Catharsis. Expressing positive and negative feelings towards other members and the group leader. Acceptance for openness and personal change as a result of trying out new behaviours begins to emerge. Feelings are no longer held inside.
Existential factors. Individual learn that there are limits in the world and that they alone are responsible for their life.
Identification. Individual learns vicariously by watching and listening others in group.
Instillation of hope. Seeing others getting better, knowing that the group has helped, give members faith in the treatment mode.
Interpersonal Input and Output. Seeing how ones relate to others and how others relate to one, and then working to satisfy interpersonal relationship. Also, when feelings are expressed openly, the group is supportive.
Universality. Feeling that one is not that different from others. “We are all in the same boat”. As common denominators emerge, support occurs.
(Source: Yalom, 1975 cited in Flores, 1997)
Group psychotherapy is a corrective for addictive vulnerability because a human context is created for patient with substance use disorders to play out and re-enact their self-regulation problems, with affects, self-esteem, relationship and self-care as well as the characterologic defenses that disguise and betray them (Reading & Weegmann, 2004). Suffering is at the core of addictive vulnerability. However, the worst fate is not simply to suffer, but is to suffer alone (Khantzian, 1999). In group therapy, members know that they can count on the other patients in trying actively to recovery from their weakness and pain.
2.2. Effectiveness of AA as a Group Therapeutic alternative.
“Once an alcoholic, always an alcoholic” (Bill Wilson & Dr Robert Smith, 1939, ‘The Big Book’)
One of the many reasons that could explain why the AA continues to dominate alcoholism treatment lies in this expression. For the Alcoholic Anonymous, there is no such thing that we call “controlled drinking”. In his book entitled “Getting started in AA”, B.Hamilton (1995), put forward that there have been no research studies which had shown that an alcoholic could control their drinking. They could have tried but eventually they failed. Still in his book, Hamilton mentioned that there are no forms of treatment which have ever permitted an alcoholic to return to normal drinking. Even competent medical experts are unanimous on the issue that the only treatment for alcoholism is abstinence. Thus, to abstain from alcoholism, AA members count a lot on spirituality and helping their other members in staying sober.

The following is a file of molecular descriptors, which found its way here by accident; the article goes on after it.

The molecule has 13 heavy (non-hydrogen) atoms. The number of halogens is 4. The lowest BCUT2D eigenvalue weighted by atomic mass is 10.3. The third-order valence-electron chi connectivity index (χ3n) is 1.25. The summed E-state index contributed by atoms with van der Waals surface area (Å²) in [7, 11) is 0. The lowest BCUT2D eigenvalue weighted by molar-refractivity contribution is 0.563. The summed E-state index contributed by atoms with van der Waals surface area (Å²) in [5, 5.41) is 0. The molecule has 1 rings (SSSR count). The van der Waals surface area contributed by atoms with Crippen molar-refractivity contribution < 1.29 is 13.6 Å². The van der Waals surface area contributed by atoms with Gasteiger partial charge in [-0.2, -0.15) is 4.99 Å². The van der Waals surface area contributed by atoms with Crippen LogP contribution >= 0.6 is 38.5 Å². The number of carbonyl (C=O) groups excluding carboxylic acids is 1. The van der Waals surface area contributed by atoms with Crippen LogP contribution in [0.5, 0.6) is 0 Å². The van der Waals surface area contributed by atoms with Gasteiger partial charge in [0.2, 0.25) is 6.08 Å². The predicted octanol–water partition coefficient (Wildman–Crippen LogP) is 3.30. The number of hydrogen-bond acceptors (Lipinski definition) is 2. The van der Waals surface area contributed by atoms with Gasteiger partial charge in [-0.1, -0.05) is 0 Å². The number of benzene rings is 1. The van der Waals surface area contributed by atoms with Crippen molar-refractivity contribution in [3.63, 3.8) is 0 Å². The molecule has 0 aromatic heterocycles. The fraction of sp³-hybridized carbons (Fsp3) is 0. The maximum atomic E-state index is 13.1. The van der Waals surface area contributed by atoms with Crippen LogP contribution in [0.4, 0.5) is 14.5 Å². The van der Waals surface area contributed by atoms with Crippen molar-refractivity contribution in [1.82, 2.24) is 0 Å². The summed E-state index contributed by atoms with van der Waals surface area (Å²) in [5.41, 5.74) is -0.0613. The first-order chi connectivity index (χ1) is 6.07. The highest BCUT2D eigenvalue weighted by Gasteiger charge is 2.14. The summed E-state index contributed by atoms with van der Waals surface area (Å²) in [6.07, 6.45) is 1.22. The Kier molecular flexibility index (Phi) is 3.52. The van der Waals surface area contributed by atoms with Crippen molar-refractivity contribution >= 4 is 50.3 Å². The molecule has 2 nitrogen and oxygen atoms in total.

Several studies have also suggested that AA-facilitated abstinence is partly due to an increase in self-efficacy which arises from its recovery program (Project MATCH 173 Research Group, 1997; Tonigan and Connors 2008). AA provides a new social network supportive of abstinence; for the patient who lacks such support in their home environment, this aspect of AA involvement plays an important role in relapse prevention (Bond et al. 2003; Litt et al. 2007; Vaillant, 2005).
Alcoholic Anonymous achieved a remarkable success rate. In his book entitled, Big Book- A Young person guide to Alcoholic Anonymous-, John. R (2003) said that of all the alcoholics that came to AA and really tried, 50% got sober at once and remained that way; 25% sobered up after some relapses, and among the remainders, those who stayed in AA, showed improvement. As Riessman and Gartner (1979) argued in support of such a helping group, their effectiveness lies in the fact that the patients have a fuller, more determining role in the helping process (cited in Lakin, 1984). Moreover Alcoholic Anonymous provides a network of stable individual and group relationship which powerfully impact on the governance of the drinking behaviour (Khantzian & Mack, 1994). Effectiveness can be resulted by the importance placed on the following
Erikson (1976) referred meetings to a culturally patterned way to experience the daily interaction of individuals. In some way, its aim is to renew a sense of community and to restore the individual’s status as a member of the group (Turner, 1974). Taken from Strobble (2009, p.82), earlier studies across a number of alcohol treatment samples have reported positive relationships between AA meeting attendance and drinking outcomes (Thurstin, Alfano & Nerviano, 1987)-most notably abstinence-while others failed to find such relationships, or reported mixed results (McLatchie & Lomp, 1988; Miller, Leckman, Delaney & Tinkcom, 1992). Two meta-analyses (Emrick,Tonigan, Montgomery & Little, 1993; Tonigan, Toscova & Miller, 1996) and Project MATCH (Tonigan et al., 2003) each reported modest, positive associations. In light of varied results, it has been suggested that AA meeting attendance may be “an indirect reflection” of other important processes that are more strongly related to outcomes, and that attendance by itself may not indicate “genuine involvement” (Montgomery, Miller & Tonigan, 1995).
2.2.2. Help given to the afflicted by the afflicted